“What I found interesting about policymaking is the way public policy really impacts people in their daily life,” she says. “Energy policymaking is one of the things that is integral. Every time you turn on a light switch, every time you turn on your TV, anytime you do something in your life that involves energy, there is a world of policymaking behind that.”
Energy law, she found, was more complex and exciting than some other arenas she had worked in, and she soon moved into full-time energy work, first as the legislative director for the Maryland Public Service Commission, then as a government affairs manager at Astrum Solar, working her way up through Washington Gas Energy Services, Inc. and SunEdison before landing at her current position of senior director for access and equity for an organization called Vote Solar.
“Vote Solar is a nonprofit organization that advocates before state-level policymakers to advance solar [energy] and make it accessible,” she explains. “My work involves helping our teams work on policies and programs that will make solar deployment more equitable and accessible for underserved communities.”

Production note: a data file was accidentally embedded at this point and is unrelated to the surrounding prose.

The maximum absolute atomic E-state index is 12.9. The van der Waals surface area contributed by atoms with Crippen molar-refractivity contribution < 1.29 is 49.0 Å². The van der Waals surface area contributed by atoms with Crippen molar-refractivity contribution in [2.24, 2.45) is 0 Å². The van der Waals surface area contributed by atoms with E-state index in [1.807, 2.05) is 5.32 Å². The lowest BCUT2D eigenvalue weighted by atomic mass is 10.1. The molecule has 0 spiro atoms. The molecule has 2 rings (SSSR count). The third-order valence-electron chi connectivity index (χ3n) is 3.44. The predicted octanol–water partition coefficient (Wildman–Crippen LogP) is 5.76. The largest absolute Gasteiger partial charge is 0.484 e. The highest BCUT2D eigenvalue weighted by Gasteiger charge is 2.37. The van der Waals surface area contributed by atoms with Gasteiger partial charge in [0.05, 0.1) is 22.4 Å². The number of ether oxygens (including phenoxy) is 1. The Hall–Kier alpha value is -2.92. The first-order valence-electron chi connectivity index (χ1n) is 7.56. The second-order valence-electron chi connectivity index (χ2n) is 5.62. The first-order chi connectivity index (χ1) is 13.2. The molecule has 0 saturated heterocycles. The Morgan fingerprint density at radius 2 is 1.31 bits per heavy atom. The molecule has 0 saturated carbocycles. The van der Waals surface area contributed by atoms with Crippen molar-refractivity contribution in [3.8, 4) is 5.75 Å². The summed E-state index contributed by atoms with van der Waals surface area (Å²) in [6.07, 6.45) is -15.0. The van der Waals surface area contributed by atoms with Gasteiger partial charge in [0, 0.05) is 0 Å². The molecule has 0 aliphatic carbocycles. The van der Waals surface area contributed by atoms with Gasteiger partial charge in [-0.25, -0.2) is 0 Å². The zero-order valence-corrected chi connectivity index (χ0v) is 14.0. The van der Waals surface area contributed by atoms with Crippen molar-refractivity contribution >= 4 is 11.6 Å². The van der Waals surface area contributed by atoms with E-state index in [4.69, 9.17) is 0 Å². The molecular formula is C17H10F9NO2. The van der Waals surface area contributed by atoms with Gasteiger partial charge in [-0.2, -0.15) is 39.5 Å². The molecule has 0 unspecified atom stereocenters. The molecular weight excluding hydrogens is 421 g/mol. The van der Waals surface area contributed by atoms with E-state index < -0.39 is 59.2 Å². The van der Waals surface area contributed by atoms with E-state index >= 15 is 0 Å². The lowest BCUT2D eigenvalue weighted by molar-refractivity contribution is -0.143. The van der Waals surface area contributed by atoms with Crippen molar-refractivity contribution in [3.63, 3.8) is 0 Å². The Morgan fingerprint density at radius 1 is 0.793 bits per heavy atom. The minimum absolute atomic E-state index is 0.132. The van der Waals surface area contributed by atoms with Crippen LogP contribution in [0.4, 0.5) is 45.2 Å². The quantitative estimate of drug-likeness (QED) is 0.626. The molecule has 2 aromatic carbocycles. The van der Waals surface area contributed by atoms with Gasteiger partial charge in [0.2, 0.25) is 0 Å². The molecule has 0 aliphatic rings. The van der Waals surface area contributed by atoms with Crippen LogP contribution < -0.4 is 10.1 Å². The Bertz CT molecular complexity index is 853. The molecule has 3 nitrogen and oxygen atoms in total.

Santiago-Mosier was recently awarded the Advocacy Award during the 7th annual U.S. Clean Energy Education and Empowerment (C3E) Women in Clean Energy Symposium for her work in advancing clean energy through policy leadership. On the day-to-day, she helps to identify best practices and crafts legislation, programs, and policies to promote access to solar energy for underserved populations and to increase diversity and inclusion in the clean energy workforce.